I came across an article this morning about the idea of a universal basic income. It’s not a new concept but it is one that keeps re-surfacing every so often.
The concept leads to a lot of questions: how would we pay for it? What about people who are already wealthy (the 1% kind of wealthy, not the big house in Toronto house rich but cash poor variety)? Would people work less or would they work more?
I can’t speak for the rest of the world, but I will speak for me. $1000 / month basic income would mean freedom to pursue some of my dreams. I would be able to step beyond Maslow’s Hierarchy base line of physiological needs and into the area of safety. It would open the door for me to be able to continue climbing that pyramid.
I remember reading a story about an author – whose name I can’t recall at the moment (if someone knows this story, please remind me who it was!) – who wanted to finish her book and said to a friend that she just needed 6 months and $6000 to do it. A day later, a shoe box arrived with $6000 in it. No excuse now, right?
That’s an unlikely scenario for most of us but it wouldn’t be if universal basic income was a reality. Businesses could be launched, books written, symphonies composed if only we knew that we could buy bread at the end of the day.
The makers of bread make bread, and sell it to stores, so that people with the money to buy bread, can buy bread. If bread isn’t getting bought, less bread is made. If all the bread is getting bought, more bread is made. Those who make the bread aren’t making a top-down decision on how much bread to make. They are listening to market forces, and the decision is bottom-up. This is perfect, right? Just the right amount of bread is getting made and at just the right price. No, it’s not. Why? And how can this be improved?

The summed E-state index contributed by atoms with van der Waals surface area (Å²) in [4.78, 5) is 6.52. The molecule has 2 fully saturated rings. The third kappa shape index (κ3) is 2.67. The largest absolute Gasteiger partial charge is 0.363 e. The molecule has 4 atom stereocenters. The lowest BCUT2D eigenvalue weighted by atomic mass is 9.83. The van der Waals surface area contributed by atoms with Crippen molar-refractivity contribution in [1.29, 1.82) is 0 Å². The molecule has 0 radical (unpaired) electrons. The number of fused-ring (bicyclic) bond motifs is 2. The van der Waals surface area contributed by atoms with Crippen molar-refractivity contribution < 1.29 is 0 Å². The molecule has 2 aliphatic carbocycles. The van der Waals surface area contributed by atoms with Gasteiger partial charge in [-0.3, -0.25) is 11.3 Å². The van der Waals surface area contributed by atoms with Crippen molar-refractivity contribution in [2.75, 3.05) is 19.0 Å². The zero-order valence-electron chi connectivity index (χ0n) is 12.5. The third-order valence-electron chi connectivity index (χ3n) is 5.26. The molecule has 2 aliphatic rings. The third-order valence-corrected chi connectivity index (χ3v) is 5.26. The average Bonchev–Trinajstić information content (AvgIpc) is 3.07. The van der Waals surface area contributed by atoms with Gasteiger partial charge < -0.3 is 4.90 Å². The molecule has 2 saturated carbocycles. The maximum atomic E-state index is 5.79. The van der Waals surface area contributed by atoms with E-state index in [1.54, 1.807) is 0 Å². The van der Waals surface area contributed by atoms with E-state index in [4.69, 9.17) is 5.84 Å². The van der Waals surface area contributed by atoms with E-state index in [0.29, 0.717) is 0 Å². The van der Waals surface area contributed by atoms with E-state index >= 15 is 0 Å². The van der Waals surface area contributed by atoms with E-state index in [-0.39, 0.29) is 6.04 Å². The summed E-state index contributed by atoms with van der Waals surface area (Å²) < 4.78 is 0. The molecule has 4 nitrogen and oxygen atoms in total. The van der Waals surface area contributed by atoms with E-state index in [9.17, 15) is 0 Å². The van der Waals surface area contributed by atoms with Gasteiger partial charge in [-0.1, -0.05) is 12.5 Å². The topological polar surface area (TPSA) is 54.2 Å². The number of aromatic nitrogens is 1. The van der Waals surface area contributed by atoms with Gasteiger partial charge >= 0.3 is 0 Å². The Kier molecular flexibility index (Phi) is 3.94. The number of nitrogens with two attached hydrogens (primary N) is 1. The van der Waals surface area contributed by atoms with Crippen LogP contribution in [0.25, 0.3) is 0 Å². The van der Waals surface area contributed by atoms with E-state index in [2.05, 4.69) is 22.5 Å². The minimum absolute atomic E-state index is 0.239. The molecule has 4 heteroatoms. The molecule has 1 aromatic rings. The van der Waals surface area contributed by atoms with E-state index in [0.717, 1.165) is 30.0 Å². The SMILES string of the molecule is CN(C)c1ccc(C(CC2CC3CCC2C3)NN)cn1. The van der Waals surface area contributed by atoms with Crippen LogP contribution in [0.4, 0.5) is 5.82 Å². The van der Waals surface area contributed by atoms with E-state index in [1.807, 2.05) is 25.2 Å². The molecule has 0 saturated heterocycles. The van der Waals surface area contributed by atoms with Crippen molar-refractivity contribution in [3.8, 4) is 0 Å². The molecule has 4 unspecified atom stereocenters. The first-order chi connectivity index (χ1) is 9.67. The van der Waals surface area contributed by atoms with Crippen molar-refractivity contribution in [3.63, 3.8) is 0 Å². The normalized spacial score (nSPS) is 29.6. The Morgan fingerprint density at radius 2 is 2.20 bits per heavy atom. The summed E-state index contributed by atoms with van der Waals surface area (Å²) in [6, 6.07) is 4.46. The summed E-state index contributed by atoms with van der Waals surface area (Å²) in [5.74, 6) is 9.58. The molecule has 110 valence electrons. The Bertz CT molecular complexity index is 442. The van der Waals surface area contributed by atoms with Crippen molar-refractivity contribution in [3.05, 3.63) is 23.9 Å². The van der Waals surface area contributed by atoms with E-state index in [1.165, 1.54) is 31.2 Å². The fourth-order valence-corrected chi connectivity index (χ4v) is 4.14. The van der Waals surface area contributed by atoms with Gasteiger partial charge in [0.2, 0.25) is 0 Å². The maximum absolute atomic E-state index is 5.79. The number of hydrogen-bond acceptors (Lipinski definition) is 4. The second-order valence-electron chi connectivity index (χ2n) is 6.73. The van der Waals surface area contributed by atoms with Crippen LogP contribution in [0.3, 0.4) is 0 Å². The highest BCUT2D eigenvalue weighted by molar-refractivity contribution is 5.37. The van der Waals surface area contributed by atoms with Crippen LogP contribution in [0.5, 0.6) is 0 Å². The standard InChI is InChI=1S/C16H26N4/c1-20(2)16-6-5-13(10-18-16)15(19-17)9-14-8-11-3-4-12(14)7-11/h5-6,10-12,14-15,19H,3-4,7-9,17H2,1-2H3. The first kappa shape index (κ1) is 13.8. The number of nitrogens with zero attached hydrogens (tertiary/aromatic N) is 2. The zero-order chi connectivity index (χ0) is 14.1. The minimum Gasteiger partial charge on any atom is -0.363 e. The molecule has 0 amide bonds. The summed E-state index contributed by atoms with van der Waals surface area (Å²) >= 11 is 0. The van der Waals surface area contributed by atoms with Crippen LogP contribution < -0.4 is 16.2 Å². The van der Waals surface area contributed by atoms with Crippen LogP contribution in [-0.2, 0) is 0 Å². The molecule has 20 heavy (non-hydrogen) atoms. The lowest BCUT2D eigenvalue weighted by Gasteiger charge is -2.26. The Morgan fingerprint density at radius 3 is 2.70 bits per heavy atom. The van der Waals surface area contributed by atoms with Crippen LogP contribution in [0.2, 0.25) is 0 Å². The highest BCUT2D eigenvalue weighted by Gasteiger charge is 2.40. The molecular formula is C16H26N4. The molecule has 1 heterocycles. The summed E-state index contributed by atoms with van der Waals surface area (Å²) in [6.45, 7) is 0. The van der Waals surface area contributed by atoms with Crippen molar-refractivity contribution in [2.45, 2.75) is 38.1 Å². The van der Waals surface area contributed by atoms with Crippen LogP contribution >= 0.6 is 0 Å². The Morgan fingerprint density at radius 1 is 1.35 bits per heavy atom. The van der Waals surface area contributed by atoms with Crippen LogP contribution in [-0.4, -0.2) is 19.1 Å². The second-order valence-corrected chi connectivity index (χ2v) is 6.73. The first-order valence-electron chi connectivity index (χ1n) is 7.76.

Right now only those with the means to pay for bread have a voice for bread. We love to use the term, “voting with our dollars”. So is the outcome of that daily election accurate? Does everyone have a voice for bread? No, they don’t. There are people with no voice, because they have no dollars. The only way to make sure the market is working as efficiently and effectively as possible to determine what should be getting made, how much to make of it, and where to distribute it, is to make sure everyone has at the very minimum, the means to vote for bread.
I’m sure it’s a pipe dream that won’t happen in my lifetime, or even my daughter’s but it’s a dream worth at least investigating, don’t you think?
What DO you think?
ADDENDUM: The author of the original piece quoted in this post, Scott Santens, tweeted me this piece: Harper Lee wrote To Kill a Mockingbird thanks to a gifted basic income! Fascinating!
ADDENDUM 2: The author I was trying to remember is Camilla Gibb!